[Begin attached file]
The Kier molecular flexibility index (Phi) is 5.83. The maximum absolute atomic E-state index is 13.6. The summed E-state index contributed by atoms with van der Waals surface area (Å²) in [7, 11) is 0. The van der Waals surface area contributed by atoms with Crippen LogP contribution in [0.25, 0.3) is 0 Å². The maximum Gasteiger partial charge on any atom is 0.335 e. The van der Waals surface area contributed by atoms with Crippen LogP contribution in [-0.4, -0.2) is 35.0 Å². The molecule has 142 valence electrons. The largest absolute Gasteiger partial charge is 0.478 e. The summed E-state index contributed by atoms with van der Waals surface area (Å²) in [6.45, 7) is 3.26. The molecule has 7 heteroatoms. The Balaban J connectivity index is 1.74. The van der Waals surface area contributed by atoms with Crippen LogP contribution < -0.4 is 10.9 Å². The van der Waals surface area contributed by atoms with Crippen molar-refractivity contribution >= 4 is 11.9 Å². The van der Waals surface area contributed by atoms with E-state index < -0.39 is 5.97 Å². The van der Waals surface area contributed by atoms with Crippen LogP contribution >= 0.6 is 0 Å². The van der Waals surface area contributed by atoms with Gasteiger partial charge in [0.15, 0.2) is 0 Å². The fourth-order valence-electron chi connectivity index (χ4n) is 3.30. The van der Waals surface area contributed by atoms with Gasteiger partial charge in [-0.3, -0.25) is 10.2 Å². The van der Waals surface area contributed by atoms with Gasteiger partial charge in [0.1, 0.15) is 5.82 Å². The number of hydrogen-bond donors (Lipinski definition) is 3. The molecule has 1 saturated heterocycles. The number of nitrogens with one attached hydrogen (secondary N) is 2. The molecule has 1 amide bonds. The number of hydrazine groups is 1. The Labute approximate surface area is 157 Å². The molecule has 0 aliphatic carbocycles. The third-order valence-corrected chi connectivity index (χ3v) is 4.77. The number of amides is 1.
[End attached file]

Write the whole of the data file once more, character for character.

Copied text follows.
The Kier molecular flexibility index (Phi) is 5.83. The maximum absolute atomic E-state index is 13.6. The summed E-state index contributed by atoms with van der Waals surface area (Å²) in [7, 11) is 0. The van der Waals surface area contributed by atoms with Crippen LogP contribution in [0.25, 0.3) is 0 Å². The maximum Gasteiger partial charge on any atom is 0.335 e. The van der Waals surface area contributed by atoms with Crippen LogP contribution in [-0.4, -0.2) is 35.0 Å². The molecule has 142 valence electrons. The largest absolute Gasteiger partial charge is 0.478 e. The summed E-state index contributed by atoms with van der Waals surface area (Å²) in [6.45, 7) is 3.26. The molecule has 7 heteroatoms. The Balaban J connectivity index is 1.74. The van der Waals surface area contributed by atoms with Crippen LogP contribution < -0.4 is 10.9 Å². The van der Waals surface area contributed by atoms with Crippen molar-refractivity contribution >= 4 is 11.9 Å². The van der Waals surface area contributed by atoms with E-state index < -0.39 is 5.97 Å². The van der Waals surface area contributed by atoms with Crippen LogP contribution >= 0.6 is 0 Å². The van der Waals surface area contributed by atoms with Gasteiger partial charge in [0.15, 0.2) is 0 Å². The fourth-order valence-electron chi connectivity index (χ4n) is 3.30. The van der Waals surface area contributed by atoms with Gasteiger partial charge in [-0.3, -0.25) is 10.2 Å². The van der Waals surface area contributed by atoms with Gasteiger partial charge in [0.1, 0.15) is 5.82 Å². The number of hydrogen-bond donors (Lipinski definition) is 3. The molecule has 1 saturated heterocycles. The number of nitrogens with one attached hydrogen (secondary N) is 2. The molecule has 1 amide bonds. The number of hydrazine groups is 1. The Labute approximate surface area is 157 Å². The molecule has 0 aliphatic carbocycles. The third-order valence-corrected chi connectivity index (χ3v) is 4.77. The number of amides is 1.